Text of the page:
- Associated Press - Thursday, October 2, 2014
Herbert Slatery sworn in as Tennessee’s 27th AG

NASHVILLE, Tenn. (AP) - Herbert Slatery was sworn in Wednesday as Tennessee’s 27th attorney general, the first Republican to hold the office since Reconstruction.

Slatery, who previously served as Republican Gov. Bill Haslam’s chief legal counsel, thanked the members of the Supreme Court for selecting him for an eight-year term as the state’s top attorney.

“I appreciate the gravity of the office and the responsibility that I have to those working in it and to the citizens of the state of Tennessee,” he said.

Chief Justice Sharon Lee and the governor administered the oath to Slatery in the Old Supreme Court chamber in the state Capitol.

“I can assure you that Herbert will do a great job,” Haslam said after the ceremony. “He truly is a man of integrity. I’m not just saying that because he’s my friend.”

Greg Adams, the state’s chief operating offer, spoke of how he, Haslam and Slatery were among a group of five men who began holding weekly meetings 28 years ago.


Appeals court rules no new school board election

MEMPHIS, Tenn. (AP) - The Tennessee Court of Appeals has overturned a lower court’s order that had invalidated a 2012 school board election.

The lawsuit was filed after the Shelby County Commission failed to complete redistricting before the August 2012 election, causing people to vote in incorrect districts.

Kenneth Whalum, who lost the election by 108 votes to Kevin Woods, sued to have the election declared invalid. The Shelby County Chancery Court ruled in favor of Whalum last year and ordered a new election.

In a Tuesday ruling, the appeals court reversed that order, finding that Woods won the election, even taking into account the problem votes.


Ex-officer pleads guilty in drugstore killings

RUTLEDGE, Tenn. (AP) - A former police officer has pleaded guilty to murdering two people during a Tennessee pharmacy robbery last year.

District Attorney General Jimmy Dunn said in a phone interview that 38-year-old Jason Holt on Wednesday was sentenced to life in prison without the possibility of parole.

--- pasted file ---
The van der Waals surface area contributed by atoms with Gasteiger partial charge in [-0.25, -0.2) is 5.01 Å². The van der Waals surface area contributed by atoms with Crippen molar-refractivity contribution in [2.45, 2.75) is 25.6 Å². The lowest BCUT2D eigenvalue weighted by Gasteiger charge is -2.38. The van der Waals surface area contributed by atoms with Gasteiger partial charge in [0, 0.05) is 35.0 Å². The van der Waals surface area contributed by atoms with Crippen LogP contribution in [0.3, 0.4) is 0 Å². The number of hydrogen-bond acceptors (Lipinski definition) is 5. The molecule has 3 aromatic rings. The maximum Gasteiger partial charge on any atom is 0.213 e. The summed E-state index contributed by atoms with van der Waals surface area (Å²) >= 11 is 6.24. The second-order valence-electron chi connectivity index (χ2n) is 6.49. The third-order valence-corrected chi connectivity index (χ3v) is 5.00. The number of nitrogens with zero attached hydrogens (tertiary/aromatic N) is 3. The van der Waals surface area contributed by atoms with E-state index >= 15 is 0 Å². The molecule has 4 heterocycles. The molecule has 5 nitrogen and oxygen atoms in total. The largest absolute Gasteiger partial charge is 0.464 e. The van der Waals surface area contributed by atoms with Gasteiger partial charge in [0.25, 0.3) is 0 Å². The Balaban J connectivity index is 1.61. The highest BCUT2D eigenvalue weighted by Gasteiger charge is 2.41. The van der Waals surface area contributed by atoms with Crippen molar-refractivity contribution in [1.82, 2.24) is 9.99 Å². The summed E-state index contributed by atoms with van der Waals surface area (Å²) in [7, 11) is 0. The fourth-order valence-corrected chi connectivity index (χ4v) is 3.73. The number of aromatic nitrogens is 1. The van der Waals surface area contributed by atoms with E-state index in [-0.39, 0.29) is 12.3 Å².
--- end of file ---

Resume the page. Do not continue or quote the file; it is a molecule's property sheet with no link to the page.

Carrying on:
Dunn said Holt killed Down Home Pharmacy owner Stephen Lovell, even after Lovell complied with Holt’s request for oxycodone pills. Customer Richard Sommerville was also killed in the May 23, 2013, robbery in Bean Station, where Holt had once worked as an officer. Two employees were wounded.

Dunn said he could have pursued a death penalty case but decided to allow the plea after consulting with the victims and their relatives.

Holt had worked for Bean Station and then as a Grainger County deputy until he was placed on medical leave in 2004.



Commissioner rethinking handling of older teens

NASHVILLE, Tenn. (AP) - The head of the state Department of Children’s Services is considering whether older teens should be moved from the department’s custody into the adult correctional system after a third major escape attempt from one of its juvenile detention centers in less than a month.

Eighteen-year-olds were involved in at least two of the three attempts. DCS Commissioner Jim Henry told WKRN-TV earlier this week that 38 percent of the 306 delinquents in the department’s custody are 17 or 18, and they cause about 70 percent of the problems.

DCS spokesman Rob Johnson told The Associated Press on Wednesday that Henry is considering whether those teens should be placed in an adult system. Currently in Tennessee, teens can remain in juvenile custody until they’re 19.

“It’s something that he wants to explore; this notion that we have in our juvenile justice system 17 year olds and 18 year olds and they tend to be … sometimes more challenging to work with than say a 15 year old,” Johnson said.

It’s not clear how many states send juveniles to an adult system at the age of 17 or 18. However, a 2012 study by the Department of Youth Rehabilitation Services in the District of Columbia shows 73 percent of states allow youth to remain in juvenile correctional custody until at least age 21.

Everette Parrish, an attorney appointed to defend the civil rights of youths at the Middle Tennessee facility where the escapes occurred, is against sending the teens to an adult facility.

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